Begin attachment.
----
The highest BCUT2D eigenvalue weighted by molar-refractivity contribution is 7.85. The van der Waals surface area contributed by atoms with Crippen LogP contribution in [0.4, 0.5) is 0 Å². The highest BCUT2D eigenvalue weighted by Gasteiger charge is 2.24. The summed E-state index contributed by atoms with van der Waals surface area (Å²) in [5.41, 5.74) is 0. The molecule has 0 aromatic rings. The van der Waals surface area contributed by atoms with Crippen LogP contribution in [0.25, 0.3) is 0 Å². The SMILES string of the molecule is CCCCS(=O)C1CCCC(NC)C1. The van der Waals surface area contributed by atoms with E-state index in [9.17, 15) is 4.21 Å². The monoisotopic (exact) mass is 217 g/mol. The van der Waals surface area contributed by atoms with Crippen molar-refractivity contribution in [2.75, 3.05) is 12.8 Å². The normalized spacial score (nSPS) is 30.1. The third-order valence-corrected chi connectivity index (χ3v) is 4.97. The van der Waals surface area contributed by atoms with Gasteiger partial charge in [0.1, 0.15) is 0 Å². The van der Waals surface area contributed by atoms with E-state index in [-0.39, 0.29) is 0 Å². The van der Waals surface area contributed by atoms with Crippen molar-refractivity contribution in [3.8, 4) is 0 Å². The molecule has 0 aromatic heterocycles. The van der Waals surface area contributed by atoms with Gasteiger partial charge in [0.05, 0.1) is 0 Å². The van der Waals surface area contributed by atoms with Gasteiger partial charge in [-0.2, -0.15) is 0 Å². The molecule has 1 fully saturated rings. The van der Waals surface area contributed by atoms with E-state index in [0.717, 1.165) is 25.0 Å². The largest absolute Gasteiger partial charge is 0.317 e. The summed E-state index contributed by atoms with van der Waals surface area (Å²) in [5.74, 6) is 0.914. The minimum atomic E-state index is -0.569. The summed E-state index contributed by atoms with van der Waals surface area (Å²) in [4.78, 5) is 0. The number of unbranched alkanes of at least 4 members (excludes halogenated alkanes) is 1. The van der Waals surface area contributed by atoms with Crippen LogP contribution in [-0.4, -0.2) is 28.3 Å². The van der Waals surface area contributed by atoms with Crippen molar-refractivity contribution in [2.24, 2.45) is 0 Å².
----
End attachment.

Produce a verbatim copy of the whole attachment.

The highest BCUT2D eigenvalue weighted by molar-refractivity contribution is 7.85. The van der Waals surface area contributed by atoms with Crippen LogP contribution in [0.4, 0.5) is 0 Å². The highest BCUT2D eigenvalue weighted by Gasteiger charge is 2.24. The summed E-state index contributed by atoms with van der Waals surface area (Å²) in [5.41, 5.74) is 0. The molecule has 0 aromatic rings. The van der Waals surface area contributed by atoms with Crippen LogP contribution in [0.25, 0.3) is 0 Å². The SMILES string of the molecule is CCCCS(=O)C1CCCC(NC)C1. The van der Waals surface area contributed by atoms with E-state index in [9.17, 15) is 4.21 Å². The monoisotopic (exact) mass is 217 g/mol. The van der Waals surface area contributed by atoms with Crippen molar-refractivity contribution in [2.75, 3.05) is 12.8 Å². The normalized spacial score (nSPS) is 30.1. The third-order valence-corrected chi connectivity index (χ3v) is 4.97. The van der Waals surface area contributed by atoms with Gasteiger partial charge in [0.1, 0.15) is 0 Å². The van der Waals surface area contributed by atoms with E-state index in [-0.39, 0.29) is 0 Å². The van der Waals surface area contributed by atoms with Crippen molar-refractivity contribution in [3.8, 4) is 0 Å². The molecule has 0 aromatic heterocycles. The van der Waals surface area contributed by atoms with Gasteiger partial charge in [0.05, 0.1) is 0 Å². The van der Waals surface area contributed by atoms with Gasteiger partial charge in [-0.2, -0.15) is 0 Å². The molecule has 1 fully saturated rings. The van der Waals surface area contributed by atoms with E-state index in [0.717, 1.165) is 25.0 Å². The largest absolute Gasteiger partial charge is 0.317 e. The summed E-state index contributed by atoms with van der Waals surface area (Å²) in [5.74, 6) is 0.914. The minimum atomic E-state index is -0.569. The summed E-state index contributed by atoms with van der Waals surface area (Å²) in [4.78, 5) is 0. The number of unbranched alkanes of at least 4 members (excludes halogenated alkanes) is 1. The van der Waals surface area contributed by atoms with Crippen LogP contribution in [-0.4, -0.2) is 28.3 Å². The van der Waals surface area contributed by atoms with Crippen molar-refractivity contribution in [2.24, 2.45) is 0 Å².